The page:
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Commercial Disputes Weekly – Issue 11426 April 2022


"…an arbitration award gives rise to estoppels… by reference only to the matters finally decided by the award…"MSC Mediterranean Shipping Company SA v Stolt Tank Containers BV and others

Tonnage limitation and Arbitration
In an action arising from a fire on board the MSC FLAMINIA, the time charterer MSC has been awarded summary judgment in relation to owner’s defence to a limitation decree based on the loss having resulted from MSC’s personal act or omission (Article 4 of the 1976 Limitation Convention).  An arbitration award had finally concluded between the parties that MSC had not been negligent in shipping the cargo as it did.  The Article 4 defence sought to argue the same point and so owners could not put forward that defence.
MSC Mediterranean Shipping Company SA v Stolt Tank Containers BV and others, The MSC FLAMINIA [2022] EWHC 835 (Admlty), 12 April 2022

Statutory interpretation – enfranchisement
The Court of Appeal has upheld a decision of the Upper Tribunal in relation to calculation of the purchase price of the freehold under the Leasehold Reform Act 1967.  Section 9(1A)(d) required an assumption that the price be diminished by any increases in value due to work carried out by the tenant at their own expense (any increase which would not have happened but for the improvements).  Here this meant valuing the house as if it was still split into five flats (although it had been reconverted to a single dwelling). On the valuation date, it was unlawful to reconvert the house to a single dwelling, although it had been lawful at the time of the reconversion. The language and purpose of the statute were plain; the planning status of the house (that it did not need planning permission) resulted from the improvements.  In valuing the freehold, it was therefore necessary to assume that it was unlawful as a matter of planning control on the valuation date to use the house as a single dwelling.
Cadogan Holdings Ltd v Alberti [2022] EWCA Civ 499, 13 April 2022

Judgment handed down after settlement
The Court has upheld a decision to hand down judgment in a defamation claim even though the parties had settled after trial but before circulation of the draft judgment. There was a public interest in the judge’s conclusions in relation to allegations of malice and dishonesty.  Further, the decision dealt with a novel and important legal point; namely, whether the defence of absolute privilege to defamation proceedings applied to answers to requests under a pre-action protocol. The judgment contained comments that would be useful to insurers and also any parties who may consider instructing the first claimant to produce medico-legal reports.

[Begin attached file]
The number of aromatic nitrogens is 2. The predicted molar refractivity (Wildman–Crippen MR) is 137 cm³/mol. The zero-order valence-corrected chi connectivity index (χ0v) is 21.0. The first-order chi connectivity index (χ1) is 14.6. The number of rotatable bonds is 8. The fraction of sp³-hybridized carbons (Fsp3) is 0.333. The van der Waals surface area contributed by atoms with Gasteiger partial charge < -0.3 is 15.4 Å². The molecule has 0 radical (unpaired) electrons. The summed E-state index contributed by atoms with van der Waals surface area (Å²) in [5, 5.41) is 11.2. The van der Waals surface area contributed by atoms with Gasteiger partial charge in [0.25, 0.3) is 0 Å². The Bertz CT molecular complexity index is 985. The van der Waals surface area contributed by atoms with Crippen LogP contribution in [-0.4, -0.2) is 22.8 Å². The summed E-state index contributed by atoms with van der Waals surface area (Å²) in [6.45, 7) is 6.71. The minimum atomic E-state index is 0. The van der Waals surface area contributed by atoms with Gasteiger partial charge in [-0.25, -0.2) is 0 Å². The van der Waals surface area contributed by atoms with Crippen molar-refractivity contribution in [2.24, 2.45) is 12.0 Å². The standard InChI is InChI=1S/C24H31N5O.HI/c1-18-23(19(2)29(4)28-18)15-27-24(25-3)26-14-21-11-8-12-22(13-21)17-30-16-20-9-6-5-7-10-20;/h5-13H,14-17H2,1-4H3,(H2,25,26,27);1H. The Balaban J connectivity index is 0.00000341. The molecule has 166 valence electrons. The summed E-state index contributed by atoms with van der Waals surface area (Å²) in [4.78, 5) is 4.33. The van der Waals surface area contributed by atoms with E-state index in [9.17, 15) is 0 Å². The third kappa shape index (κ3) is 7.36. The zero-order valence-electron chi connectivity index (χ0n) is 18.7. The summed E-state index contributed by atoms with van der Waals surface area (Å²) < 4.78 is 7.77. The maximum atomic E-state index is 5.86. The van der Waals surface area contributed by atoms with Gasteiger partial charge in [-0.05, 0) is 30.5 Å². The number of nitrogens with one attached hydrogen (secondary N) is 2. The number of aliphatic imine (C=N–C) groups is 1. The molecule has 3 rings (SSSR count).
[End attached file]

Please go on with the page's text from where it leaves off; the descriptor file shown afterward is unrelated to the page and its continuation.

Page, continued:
Jabbar and others v Aviva Insurance UK Ltd and others [2022] EWHC 912 (QB), 13 April 2022

A trial date has been vacated where the defendants’ parent company became a designated person under the UK sanctions regime against Russia. Adjourning the trial was a last resort but a fair trial would not be possible.  The defendants could not pay for legal representation or experts and there was considerable work to be done on the serious and complex issues in dispute. That could not be done without the assistance of lawyers and experts. The delay to wait for the outcome of an OFSI licence application would make an already tight timetable unworkable.
Maroil Trading Inc v Cally Shipholdings Inc, QBD (Comm), 12 April 2022 (decision not yet publicly available)

Should you wish to discuss any of these cases in further detail, please speak with a member of our London dispute resolution team below, or your regular contact at Watson Farley & Williams:

Robert Fidoe
Ryland Ash
Charles BussNikki Chu
Dev DesaiSarah Ellington
Andrew HutcheonAlexis Martinez
Theresa MohammedTim Murray
Mike Phillips
Rebecca Williams

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